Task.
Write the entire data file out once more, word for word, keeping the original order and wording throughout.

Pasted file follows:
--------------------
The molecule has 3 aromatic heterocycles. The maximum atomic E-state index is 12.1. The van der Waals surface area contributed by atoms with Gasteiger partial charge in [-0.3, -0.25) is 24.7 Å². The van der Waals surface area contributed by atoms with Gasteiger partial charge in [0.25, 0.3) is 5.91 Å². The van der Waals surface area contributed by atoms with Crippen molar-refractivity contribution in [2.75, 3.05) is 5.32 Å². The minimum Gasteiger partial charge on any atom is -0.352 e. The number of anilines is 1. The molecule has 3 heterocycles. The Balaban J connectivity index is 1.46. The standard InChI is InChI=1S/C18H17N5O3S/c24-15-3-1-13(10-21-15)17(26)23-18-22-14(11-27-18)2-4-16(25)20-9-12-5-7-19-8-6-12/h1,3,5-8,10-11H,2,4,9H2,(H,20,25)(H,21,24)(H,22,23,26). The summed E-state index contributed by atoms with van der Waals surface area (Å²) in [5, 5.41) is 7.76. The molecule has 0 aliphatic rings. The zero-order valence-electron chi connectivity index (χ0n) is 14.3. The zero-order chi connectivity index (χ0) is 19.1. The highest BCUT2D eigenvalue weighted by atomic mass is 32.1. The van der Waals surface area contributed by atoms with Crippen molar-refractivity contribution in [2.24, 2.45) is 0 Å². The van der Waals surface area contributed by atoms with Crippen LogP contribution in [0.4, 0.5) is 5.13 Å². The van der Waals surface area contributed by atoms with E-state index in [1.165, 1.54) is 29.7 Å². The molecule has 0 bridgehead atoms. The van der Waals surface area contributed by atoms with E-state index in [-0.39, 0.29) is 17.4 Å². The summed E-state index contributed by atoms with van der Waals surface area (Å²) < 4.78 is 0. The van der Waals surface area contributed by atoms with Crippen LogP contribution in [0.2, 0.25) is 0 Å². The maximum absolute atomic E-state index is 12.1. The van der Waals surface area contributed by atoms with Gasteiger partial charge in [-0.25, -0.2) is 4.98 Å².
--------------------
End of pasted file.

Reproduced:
The molecule has 3 aromatic heterocycles. The maximum atomic E-state index is 12.1. The van der Waals surface area contributed by atoms with Gasteiger partial charge in [-0.3, -0.25) is 24.7 Å². The van der Waals surface area contributed by atoms with Gasteiger partial charge in [0.25, 0.3) is 5.91 Å². The van der Waals surface area contributed by atoms with Crippen molar-refractivity contribution in [2.75, 3.05) is 5.32 Å². The minimum Gasteiger partial charge on any atom is -0.352 e. The number of anilines is 1. The molecule has 3 heterocycles. The Balaban J connectivity index is 1.46. The standard InChI is InChI=1S/C18H17N5O3S/c24-15-3-1-13(10-21-15)17(26)23-18-22-14(11-27-18)2-4-16(25)20-9-12-5-7-19-8-6-12/h1,3,5-8,10-11H,2,4,9H2,(H,20,25)(H,21,24)(H,22,23,26). The summed E-state index contributed by atoms with van der Waals surface area (Å²) in [5, 5.41) is 7.76. The molecule has 0 aliphatic rings. The zero-order valence-electron chi connectivity index (χ0n) is 14.3. The zero-order chi connectivity index (χ0) is 19.1. The highest BCUT2D eigenvalue weighted by atomic mass is 32.1. The van der Waals surface area contributed by atoms with Crippen molar-refractivity contribution in [2.24, 2.45) is 0 Å². The van der Waals surface area contributed by atoms with Crippen LogP contribution in [0.4, 0.5) is 5.13 Å². The van der Waals surface area contributed by atoms with E-state index in [1.165, 1.54) is 29.7 Å². The molecule has 0 bridgehead atoms. The van der Waals surface area contributed by atoms with E-state index in [-0.39, 0.29) is 17.4 Å². The summed E-state index contributed by atoms with van der Waals surface area (Å²) < 4.78 is 0. The van der Waals surface area contributed by atoms with Crippen LogP contribution in [0.2, 0.25) is 0 Å². The maximum absolute atomic E-state index is 12.1. The van der Waals surface area contributed by atoms with Gasteiger partial charge in [-0.25, -0.2) is 4.98 Å².